The Penny Cyclopaedia of the Society for the Difussion of Useful Knowledge, Volume 3 (Google eBook)

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Charles Knight, 1835
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Page 39 - ... them; and that these primitive particles being solids are incomparably harder than any porous bodies compounded of them, even so very hard as never to wear or break in pieces, no ordinary power being able to divide what God himself made one in the first creation.
Page 233 - So the Lord scattered them abroad from thence upon the face of all the earth: and they left off to build the city.
Page 44 - And it was so, when the days of their feasting were gone about, that Job sent and sanctified them, and rose up early in the morning, and offered burnt offerings according to the number of them all : for Job said, It may be that my sons have sinned, and cursed GOD in their hearts.
Page 249 - Yet there happened in my time one noble speaker, who was full of gravity in his speaking. His language (where he could spare or pass by a jest) was nobly censorious. No man ever spake more neatly, more pressly, more weightily, or suffered less emptiness, less idleness, in what he uttered.
Page 248 - My conceit of his person was never increased towards him by his place or honours ; but I have and do reverence him, for the greatness that was only proper to himself, in that he seemed to me ever, by his work, one of the greatest men, and most worthy of admiration, that had been in many ages. In his adversity I ever prayed that God would give him strength ; for greatness he could not want.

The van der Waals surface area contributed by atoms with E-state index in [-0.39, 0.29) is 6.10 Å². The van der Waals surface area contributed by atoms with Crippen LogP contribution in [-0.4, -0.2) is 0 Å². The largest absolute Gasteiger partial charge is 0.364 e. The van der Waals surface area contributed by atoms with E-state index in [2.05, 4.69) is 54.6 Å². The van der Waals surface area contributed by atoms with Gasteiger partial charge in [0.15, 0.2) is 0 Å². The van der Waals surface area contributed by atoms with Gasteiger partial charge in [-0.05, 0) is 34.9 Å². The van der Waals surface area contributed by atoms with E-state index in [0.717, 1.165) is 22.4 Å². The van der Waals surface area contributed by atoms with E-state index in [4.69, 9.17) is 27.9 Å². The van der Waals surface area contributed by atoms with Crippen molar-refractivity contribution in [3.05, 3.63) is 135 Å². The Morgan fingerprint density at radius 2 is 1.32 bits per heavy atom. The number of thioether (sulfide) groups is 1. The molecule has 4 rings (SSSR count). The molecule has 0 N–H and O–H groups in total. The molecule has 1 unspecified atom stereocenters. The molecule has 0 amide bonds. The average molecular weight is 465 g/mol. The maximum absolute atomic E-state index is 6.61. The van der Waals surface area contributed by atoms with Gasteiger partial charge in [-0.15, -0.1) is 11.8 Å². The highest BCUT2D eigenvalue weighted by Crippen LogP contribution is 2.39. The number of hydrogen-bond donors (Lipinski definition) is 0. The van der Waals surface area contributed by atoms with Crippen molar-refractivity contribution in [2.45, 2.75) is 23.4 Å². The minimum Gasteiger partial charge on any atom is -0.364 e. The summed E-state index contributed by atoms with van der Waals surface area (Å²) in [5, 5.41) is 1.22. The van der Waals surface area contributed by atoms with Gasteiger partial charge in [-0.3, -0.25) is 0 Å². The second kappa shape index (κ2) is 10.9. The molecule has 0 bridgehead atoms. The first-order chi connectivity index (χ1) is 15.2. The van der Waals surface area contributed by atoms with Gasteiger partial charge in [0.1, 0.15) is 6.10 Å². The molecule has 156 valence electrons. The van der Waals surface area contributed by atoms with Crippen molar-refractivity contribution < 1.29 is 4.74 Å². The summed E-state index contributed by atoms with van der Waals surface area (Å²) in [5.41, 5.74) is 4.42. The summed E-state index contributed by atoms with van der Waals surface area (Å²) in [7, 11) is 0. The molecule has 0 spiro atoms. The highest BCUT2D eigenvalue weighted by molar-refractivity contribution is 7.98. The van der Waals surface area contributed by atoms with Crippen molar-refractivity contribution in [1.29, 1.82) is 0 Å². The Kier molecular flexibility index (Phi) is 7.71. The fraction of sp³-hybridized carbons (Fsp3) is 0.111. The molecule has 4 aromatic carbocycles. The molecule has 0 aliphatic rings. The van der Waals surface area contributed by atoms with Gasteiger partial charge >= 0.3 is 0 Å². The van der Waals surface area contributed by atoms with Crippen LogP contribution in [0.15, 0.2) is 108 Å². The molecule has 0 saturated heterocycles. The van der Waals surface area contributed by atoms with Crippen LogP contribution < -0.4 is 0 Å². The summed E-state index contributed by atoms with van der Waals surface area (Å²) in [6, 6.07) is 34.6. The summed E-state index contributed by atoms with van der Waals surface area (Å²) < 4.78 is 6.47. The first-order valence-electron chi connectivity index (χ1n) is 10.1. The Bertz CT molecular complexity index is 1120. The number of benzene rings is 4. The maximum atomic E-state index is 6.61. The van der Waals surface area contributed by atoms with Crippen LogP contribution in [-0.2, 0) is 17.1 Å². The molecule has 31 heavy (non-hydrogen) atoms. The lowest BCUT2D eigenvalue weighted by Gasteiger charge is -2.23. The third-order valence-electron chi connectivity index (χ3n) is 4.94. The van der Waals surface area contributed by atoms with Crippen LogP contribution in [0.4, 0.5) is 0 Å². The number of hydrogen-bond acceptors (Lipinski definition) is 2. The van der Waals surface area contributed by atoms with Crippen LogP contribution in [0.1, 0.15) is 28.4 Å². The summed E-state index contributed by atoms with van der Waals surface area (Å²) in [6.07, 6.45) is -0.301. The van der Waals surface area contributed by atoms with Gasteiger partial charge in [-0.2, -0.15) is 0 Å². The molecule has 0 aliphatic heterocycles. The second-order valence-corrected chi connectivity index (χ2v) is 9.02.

Page 195 - At the end of the seventeenth, and beginning of the eighteenth centuries...
Page 288 - Bail shall only be liable to the sum sworn to by the affidavit of debt, and the costs of suit ; not exceeding in the whole the amount of their recognizance.
Page 186 - Newnham, some very scauty remains of which are still seen near the town ; and upon the dissolution of the religious houses in the reign of Henry VIII., it fell again to the Crown.
Page 249 - ... more neatly, more pressly, more weightily, or suffered less emptiness, less idleness, in what he uttered. No member of his speech but consisted of his own graces. His hearers could not cough or look aside from him without loss. He commanded where he spoke, and had his judges angry and pleased at his devotion. No man had their affections more in his power. The fear of every man that heard him was lest he should make an end.
Page 249 - Egerton, the chancellor, a grave and great orator, and best when he was provoked. But his learned and able (though unfortunate) successor, is he who hath filled up all numbers, and performed that in our tongue, which may be compared or preferred either to insolent Greece, or haughty Rome.

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